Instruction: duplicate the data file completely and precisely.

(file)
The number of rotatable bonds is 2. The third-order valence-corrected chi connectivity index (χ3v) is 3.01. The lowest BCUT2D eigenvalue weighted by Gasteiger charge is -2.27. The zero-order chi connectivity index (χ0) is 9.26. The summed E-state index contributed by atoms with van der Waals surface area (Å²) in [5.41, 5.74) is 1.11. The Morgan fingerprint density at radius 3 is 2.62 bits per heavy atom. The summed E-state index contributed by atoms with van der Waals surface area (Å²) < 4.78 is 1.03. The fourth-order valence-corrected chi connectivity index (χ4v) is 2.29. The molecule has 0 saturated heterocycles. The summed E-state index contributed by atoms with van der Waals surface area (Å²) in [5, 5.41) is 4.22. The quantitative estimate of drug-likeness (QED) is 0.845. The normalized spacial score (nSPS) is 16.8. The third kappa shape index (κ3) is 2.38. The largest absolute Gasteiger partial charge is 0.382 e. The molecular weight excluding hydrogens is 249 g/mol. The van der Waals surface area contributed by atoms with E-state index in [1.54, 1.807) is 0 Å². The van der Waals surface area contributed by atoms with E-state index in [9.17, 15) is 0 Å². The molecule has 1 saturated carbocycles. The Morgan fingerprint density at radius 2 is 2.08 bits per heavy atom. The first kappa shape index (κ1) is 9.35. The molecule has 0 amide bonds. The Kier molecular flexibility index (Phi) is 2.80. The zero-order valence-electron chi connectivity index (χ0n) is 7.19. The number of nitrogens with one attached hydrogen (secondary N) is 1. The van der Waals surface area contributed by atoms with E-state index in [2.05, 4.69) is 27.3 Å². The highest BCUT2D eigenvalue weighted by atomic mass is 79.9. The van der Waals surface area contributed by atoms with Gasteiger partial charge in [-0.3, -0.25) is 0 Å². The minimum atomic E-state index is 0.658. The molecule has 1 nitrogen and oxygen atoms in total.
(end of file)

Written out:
The number of rotatable bonds is 2. The third-order valence-corrected chi connectivity index (χ3v) is 3.01. The lowest BCUT2D eigenvalue weighted by Gasteiger charge is -2.27. The zero-order chi connectivity index (χ0) is 9.26. The summed E-state index contributed by atoms with van der Waals surface area (Å²) in [5.41, 5.74) is 1.11. The Morgan fingerprint density at radius 3 is 2.62 bits per heavy atom. The summed E-state index contributed by atoms with van der Waals surface area (Å²) < 4.78 is 1.03. The fourth-order valence-corrected chi connectivity index (χ4v) is 2.29. The molecule has 0 saturated heterocycles. The summed E-state index contributed by atoms with van der Waals surface area (Å²) in [5, 5.41) is 4.22. The quantitative estimate of drug-likeness (QED) is 0.845. The normalized spacial score (nSPS) is 16.8. The third kappa shape index (κ3) is 2.38. The largest absolute Gasteiger partial charge is 0.382 e. The molecular weight excluding hydrogens is 249 g/mol. The van der Waals surface area contributed by atoms with E-state index in [1.54, 1.807) is 0 Å². The van der Waals surface area contributed by atoms with E-state index in [9.17, 15) is 0 Å². The molecule has 1 saturated carbocycles. The Morgan fingerprint density at radius 2 is 2.08 bits per heavy atom. The first kappa shape index (κ1) is 9.35. The molecule has 0 amide bonds. The Kier molecular flexibility index (Phi) is 2.80. The zero-order valence-electron chi connectivity index (χ0n) is 7.19. The number of nitrogens with one attached hydrogen (secondary N) is 1. The van der Waals surface area contributed by atoms with E-state index in [2.05, 4.69) is 27.3 Å². The highest BCUT2D eigenvalue weighted by atomic mass is 79.9. The van der Waals surface area contributed by atoms with Gasteiger partial charge in [-0.3, -0.25) is 0 Å². The minimum atomic E-state index is 0.658. The molecule has 1 nitrogen and oxygen atoms in total.